and follows the lines of the ribs, so that it has a
 'Christmas tree' distribution.

                                           Contd
25 Continued



Sometimes there is mild itching which responds
 to topical antipruritics, such as calamine or
 crotamiton (Eurax). Exposure to sunshine or
 ultraviolet lamp treatment hastens resolution.
Question 26

What are these
 circumscribed, red,
 slightly raised,
 intensely itchy
 lesions?
Answer 26

Urticaria. This is a systemic disorder with
 cutaneous manifestations. The rash consists of
 irregular wheals which shift in situation.
 Individual wheals rarely persist longer than 12-
 24 hours.
Urticaria is referred to as 'acute' if it lasts for
 less than 6 weeks, and viruses, food or drug
 allergy are usually the culprits. Urticaria that
 recurs frequently and lasts longer than 6 weeks
 is termed 'chronic'. In 80% of patients no cause
 can be established.
Question 27



What is the treatment of urticaria?
Answer 27

Every attempt should be made to identify the
 cause and eliminate it if possible.
• The basis of symptomatic treatment is oral
    antihistamines of which hydroxyzine (Aterax)
    is cheap and effective.
• Antihistamines should not be stopped
    prematurely. They should be continued for
    1-2 weeks after all signs of urticaria have
    cleared, and then tapered gradually; this
    may prevent recurrences and the
    development of chronic urticaria.
27 Continued

• Subcutaneous administration of 0.1-0.5 ml of
     adrenaline (1:1000) is often effective in
     patients with acute severe urticaria, or
     angio-oedema (swelling associated with
     urticaria).
• Systemic corticosteroids should be reserved
     for those patients who are unresponsive to
     other modes of therapy.
Question 28


This child has greyish
 white patches on the
 tongue which are not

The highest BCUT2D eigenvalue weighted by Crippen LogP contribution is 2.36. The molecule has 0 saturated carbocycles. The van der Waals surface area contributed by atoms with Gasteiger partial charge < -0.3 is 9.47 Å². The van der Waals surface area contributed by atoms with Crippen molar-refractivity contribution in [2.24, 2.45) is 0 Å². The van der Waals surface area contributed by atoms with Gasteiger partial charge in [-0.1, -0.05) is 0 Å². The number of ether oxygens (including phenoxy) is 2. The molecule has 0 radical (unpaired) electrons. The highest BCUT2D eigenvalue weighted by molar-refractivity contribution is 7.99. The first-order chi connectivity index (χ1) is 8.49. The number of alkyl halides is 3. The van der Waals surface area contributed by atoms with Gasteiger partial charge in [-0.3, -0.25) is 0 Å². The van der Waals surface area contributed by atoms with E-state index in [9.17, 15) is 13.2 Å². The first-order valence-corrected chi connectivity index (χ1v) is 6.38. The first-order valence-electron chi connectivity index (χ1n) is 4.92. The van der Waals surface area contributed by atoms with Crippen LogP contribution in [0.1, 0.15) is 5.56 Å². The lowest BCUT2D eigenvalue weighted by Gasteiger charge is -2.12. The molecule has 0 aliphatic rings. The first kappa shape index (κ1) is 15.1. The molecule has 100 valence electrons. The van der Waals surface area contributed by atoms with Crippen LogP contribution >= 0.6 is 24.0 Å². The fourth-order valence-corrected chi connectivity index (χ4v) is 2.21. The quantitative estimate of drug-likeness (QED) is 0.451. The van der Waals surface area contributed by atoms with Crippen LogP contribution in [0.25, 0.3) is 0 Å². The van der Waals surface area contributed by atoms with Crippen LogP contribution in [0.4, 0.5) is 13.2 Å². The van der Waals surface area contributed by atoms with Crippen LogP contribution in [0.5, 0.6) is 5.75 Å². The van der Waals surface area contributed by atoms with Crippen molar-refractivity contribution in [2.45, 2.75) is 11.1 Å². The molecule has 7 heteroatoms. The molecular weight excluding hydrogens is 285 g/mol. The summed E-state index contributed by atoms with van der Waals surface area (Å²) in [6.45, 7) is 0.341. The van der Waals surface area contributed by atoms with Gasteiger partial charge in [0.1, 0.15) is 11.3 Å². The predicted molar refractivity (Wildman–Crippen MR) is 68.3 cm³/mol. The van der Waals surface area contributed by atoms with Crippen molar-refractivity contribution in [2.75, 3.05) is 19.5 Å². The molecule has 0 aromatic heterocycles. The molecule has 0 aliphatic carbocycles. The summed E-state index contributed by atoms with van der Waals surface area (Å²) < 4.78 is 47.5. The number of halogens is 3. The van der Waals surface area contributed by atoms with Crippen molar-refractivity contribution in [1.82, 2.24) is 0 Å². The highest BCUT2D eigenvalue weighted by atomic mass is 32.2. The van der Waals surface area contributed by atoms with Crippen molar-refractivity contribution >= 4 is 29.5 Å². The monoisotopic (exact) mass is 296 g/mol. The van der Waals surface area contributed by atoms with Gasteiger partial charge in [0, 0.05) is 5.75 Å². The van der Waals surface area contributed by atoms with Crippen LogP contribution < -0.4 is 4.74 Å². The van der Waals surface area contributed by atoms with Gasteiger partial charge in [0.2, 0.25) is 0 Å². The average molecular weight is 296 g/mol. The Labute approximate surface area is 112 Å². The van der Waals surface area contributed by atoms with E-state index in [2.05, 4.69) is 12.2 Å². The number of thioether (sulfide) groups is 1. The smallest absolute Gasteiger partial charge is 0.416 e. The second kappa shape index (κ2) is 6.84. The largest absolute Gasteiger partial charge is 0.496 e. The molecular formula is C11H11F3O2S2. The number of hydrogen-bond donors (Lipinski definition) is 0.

painful. What are
 they likely to be?
Answer 28




'Mucous patches' of secondary syphilis.
Question 29

These raised pale
 plaques on the
 genital area of the
 same child are
 condylomata lata,
 also characteristic of
 secondary syphilis.
 Serological testing
 confirmed this
 diagnosis. How would
 you treat her?
Answer 29



Benzathine penicillin 50,000 units per kilogram
 intramuscularly once only. Repeat in one week.
Question 30

This 6 year old
 girl,complained of
 itching and
 discomfort in the
 vaginal area. What
 are these
 hypopigmented
 lesions?
Answer 30

Lichen sclerosis et atrophicus (LSA). This is a
 condition of unknown aetiology which in
 children is quite benign. Sexual abuse is often
 suspected, but this is not the case, and it is not
 sexually transmitted. The anogenital region is
 involved in the majority of cases and is
 characterised by perivulval hypopigmented
 plaques in an hour-glass pattern. Within the
 plaques tiny haemorrhages and excoriations are
 characteristic.
30 Continued



Pruritis is present in more than 50% of cases.
 The condition sometimes occurs in boys,
 affecting the prepuce.
Question 31




Is any treatment effective?
Answer 31

The majority of childhood cases remit with the
 onset of puberty. Topical corticosteroids
 (hydrocortisone 1%) and emollient creams offer
 symptomatic relief. When itching is severe more
 potent topical steroids may be used for short
 periods (1-2 weeks).

SQSKIN2/MAK